Dear Friends,

It is the convention for independent schools to request that the Head of School provide a two-year notice of their intention to move on so that there will be plenty of time to arrange for an orderly succession. This note is to say that last July, I informed our board that I would be retiring following the 2019-2020 school year.

Being part of the Sandy Spring Friends School community was my dream, one that I have had since I was in my teens.

It began when I was a camper, then a counselor at Catoctin Quaker Camp where SSFS faculty and students ran the place. When I went off to college, my interest in community, education, and social justice converged, and I started to think about starting a school that kids would love as much as they loved camp. My senior thesis was entitled "Dissent and Experimentation in American Schools; 1960-1975." It turns out that starting a school is not as easy as it sounds, so my first job was as a community organizer.

From there, other things happened. But I never forgot. When Tina and I returned from Hong Kong and we found ourselves back in Washington, DC, it didn't take me long to ask the Sandy Spring Meeting to appoint me to the SSFS board. That was in 1997. Eight years later, I rotated off the board, but I knew that Sandy Spring Friends School was special. Not just a little special. World-shaking special. It has the power to transform lives.

The Quakers have an expression, "Proceed as the Way Opens." In 2009, Ken Smith shared with me his plans to retire and asked me to clerk the search committee for his replacement. After our committee completed the job description, I spent that summer wondering if the universe was trying to tell me something. In the fall, I resigned from the committee (prompting the resignations from the board of my sister and sister-in-law!) in order to apply for the job.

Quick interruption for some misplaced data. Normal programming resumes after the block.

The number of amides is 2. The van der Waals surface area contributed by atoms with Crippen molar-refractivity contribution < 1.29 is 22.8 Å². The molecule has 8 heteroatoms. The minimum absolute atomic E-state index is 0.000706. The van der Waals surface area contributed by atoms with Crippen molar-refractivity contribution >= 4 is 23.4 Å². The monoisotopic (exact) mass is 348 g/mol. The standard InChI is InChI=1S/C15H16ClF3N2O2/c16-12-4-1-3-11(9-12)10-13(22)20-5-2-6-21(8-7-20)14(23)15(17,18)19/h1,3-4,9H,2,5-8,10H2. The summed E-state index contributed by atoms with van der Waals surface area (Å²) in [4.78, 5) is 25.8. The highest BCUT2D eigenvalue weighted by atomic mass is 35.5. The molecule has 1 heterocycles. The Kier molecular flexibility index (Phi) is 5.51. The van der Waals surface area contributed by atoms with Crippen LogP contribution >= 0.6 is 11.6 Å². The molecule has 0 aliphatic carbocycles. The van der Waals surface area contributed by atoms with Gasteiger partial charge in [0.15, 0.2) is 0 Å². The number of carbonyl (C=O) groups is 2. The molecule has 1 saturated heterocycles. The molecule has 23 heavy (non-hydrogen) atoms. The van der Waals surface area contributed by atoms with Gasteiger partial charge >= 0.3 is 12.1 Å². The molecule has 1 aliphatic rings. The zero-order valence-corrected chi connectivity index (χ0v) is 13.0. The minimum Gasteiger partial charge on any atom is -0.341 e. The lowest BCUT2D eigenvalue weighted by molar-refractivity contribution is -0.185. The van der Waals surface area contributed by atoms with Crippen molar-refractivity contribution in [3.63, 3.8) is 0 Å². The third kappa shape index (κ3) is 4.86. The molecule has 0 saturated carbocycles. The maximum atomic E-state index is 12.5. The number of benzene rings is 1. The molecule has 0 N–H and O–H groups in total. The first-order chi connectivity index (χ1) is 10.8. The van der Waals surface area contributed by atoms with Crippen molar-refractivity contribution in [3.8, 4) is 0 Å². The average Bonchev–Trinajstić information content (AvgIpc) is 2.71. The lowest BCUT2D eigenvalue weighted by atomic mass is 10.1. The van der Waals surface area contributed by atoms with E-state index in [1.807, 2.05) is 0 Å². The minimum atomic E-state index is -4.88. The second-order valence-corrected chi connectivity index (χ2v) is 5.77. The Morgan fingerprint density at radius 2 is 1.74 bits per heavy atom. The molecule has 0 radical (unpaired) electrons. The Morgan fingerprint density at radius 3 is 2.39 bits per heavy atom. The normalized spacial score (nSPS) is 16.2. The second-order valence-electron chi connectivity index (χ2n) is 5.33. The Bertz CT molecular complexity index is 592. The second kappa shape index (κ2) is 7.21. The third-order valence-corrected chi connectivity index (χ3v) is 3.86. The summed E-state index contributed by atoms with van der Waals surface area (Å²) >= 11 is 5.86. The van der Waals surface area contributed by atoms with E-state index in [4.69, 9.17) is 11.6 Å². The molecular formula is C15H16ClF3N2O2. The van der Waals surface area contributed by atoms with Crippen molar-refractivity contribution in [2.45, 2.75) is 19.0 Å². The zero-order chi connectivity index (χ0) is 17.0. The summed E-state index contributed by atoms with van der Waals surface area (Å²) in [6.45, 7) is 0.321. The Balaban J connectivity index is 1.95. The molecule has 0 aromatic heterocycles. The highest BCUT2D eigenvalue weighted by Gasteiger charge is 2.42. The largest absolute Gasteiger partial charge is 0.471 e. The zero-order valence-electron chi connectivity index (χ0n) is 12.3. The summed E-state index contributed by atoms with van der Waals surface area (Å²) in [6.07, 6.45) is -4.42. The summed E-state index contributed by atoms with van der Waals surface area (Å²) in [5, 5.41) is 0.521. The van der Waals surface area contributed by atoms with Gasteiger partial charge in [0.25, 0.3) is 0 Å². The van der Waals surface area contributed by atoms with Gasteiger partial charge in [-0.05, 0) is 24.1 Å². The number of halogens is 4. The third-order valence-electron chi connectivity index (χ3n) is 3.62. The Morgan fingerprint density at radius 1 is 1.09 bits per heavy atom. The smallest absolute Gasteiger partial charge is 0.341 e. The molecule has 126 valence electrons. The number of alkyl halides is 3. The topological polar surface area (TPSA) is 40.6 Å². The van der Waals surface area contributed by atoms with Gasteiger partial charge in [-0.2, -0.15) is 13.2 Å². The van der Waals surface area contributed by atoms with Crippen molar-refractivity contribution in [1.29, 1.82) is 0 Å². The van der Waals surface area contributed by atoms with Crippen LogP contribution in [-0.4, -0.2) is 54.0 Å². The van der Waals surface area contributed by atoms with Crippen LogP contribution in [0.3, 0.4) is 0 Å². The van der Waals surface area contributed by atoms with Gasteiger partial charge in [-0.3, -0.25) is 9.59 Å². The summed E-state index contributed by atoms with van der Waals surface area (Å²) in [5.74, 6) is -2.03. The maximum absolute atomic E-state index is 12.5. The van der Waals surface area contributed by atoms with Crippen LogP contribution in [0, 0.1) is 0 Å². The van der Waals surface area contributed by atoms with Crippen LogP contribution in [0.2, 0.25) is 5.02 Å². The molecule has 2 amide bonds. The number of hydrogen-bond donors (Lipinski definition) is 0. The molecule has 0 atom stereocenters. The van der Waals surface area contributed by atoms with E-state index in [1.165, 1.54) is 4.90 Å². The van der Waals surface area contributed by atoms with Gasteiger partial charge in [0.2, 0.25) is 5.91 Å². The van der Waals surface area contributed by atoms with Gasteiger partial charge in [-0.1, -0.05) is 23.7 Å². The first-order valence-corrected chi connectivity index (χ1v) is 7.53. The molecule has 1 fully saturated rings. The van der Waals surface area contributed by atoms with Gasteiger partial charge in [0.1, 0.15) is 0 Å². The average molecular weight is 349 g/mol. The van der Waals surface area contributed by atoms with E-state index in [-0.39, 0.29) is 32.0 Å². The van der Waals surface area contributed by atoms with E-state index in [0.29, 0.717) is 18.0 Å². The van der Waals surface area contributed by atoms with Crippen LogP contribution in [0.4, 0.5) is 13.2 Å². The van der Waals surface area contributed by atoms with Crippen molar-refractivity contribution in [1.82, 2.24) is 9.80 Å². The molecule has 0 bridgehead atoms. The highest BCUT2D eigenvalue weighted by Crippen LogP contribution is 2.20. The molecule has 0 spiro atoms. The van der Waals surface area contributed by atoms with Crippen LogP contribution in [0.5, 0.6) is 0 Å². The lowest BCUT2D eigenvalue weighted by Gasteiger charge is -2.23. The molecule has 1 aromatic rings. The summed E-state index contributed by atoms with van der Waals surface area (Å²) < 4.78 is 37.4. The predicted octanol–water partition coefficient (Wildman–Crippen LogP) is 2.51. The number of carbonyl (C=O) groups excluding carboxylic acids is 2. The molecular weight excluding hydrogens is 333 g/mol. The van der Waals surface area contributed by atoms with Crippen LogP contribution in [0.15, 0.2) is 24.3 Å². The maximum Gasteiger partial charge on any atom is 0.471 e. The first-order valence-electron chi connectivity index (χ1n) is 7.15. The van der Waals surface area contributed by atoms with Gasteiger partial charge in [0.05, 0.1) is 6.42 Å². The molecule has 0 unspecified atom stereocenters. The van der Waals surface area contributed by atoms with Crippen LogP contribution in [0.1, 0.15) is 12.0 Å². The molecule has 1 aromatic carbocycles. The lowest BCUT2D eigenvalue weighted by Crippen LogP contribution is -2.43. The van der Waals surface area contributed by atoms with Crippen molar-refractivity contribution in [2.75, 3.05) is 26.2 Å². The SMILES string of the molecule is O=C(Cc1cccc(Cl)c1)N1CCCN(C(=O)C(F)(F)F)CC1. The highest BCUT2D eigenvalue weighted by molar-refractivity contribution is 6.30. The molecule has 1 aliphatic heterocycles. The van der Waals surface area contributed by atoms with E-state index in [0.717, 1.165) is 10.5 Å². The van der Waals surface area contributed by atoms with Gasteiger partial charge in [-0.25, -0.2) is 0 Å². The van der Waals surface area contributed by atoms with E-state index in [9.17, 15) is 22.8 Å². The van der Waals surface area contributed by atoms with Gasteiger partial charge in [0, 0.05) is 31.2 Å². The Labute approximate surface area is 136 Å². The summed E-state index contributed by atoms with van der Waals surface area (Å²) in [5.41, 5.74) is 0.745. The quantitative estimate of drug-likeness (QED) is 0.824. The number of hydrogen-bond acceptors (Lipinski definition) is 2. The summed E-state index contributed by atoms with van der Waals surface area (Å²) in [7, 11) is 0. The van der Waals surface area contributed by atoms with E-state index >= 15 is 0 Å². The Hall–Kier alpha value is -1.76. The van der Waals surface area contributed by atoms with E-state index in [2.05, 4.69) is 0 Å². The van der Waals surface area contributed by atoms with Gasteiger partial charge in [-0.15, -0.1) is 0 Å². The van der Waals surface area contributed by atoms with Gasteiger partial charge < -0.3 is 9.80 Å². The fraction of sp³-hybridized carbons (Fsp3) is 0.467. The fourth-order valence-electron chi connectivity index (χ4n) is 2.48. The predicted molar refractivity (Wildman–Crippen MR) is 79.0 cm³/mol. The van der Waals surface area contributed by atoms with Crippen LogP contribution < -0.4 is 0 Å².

When I was offered the opportunity to be Head of Sandy Spring Friends School, my heart soared. For the past nine years, I feel like I have been on the honeymoon that just never ended. For me, Sandy Spring Friends School is both a place and a state of mind. I love the place and, even more so, I love the idea of Sandy Spring; that children can love learning, discovering, inventing, achieving, stumbling, achieving some more while growing up in a beloved community that is also their SCHOOL! I wouldn't be able to say it if I didn't know it to be true.

At the start, I hoped that I would be the right person for the job and, if I was, I would stay 10 years. My thinking was that if I was the right person for the next ten years, it would be impossible for me to be the right person for the ten years after that. Not if I had done an OK job. Plus, I knew I would have a lot more things I would want to do. But all those other things can wait one more year; I don't finish this assignment, and my tenth year as Head of School at SSFS, until June 2020.

I figure that you can leave too early or you can leave too late. No one leaves at the perfect time. So I pray that I am leaving too early. One thing I am certain of is that the School is on a rocket ship and that its next head of school will have a whale of a time. After all, she will be with all of you. What could be better than that?

Tom Gibian
Head of School
Sandy Spring Friends School

Please watch your inboxes in the coming days for a note from Kip Imlay '71, Clerk of SSFS's Board of Trustees, who will share information about succession plans and opportunities for community involvement in the Head of School search process. 

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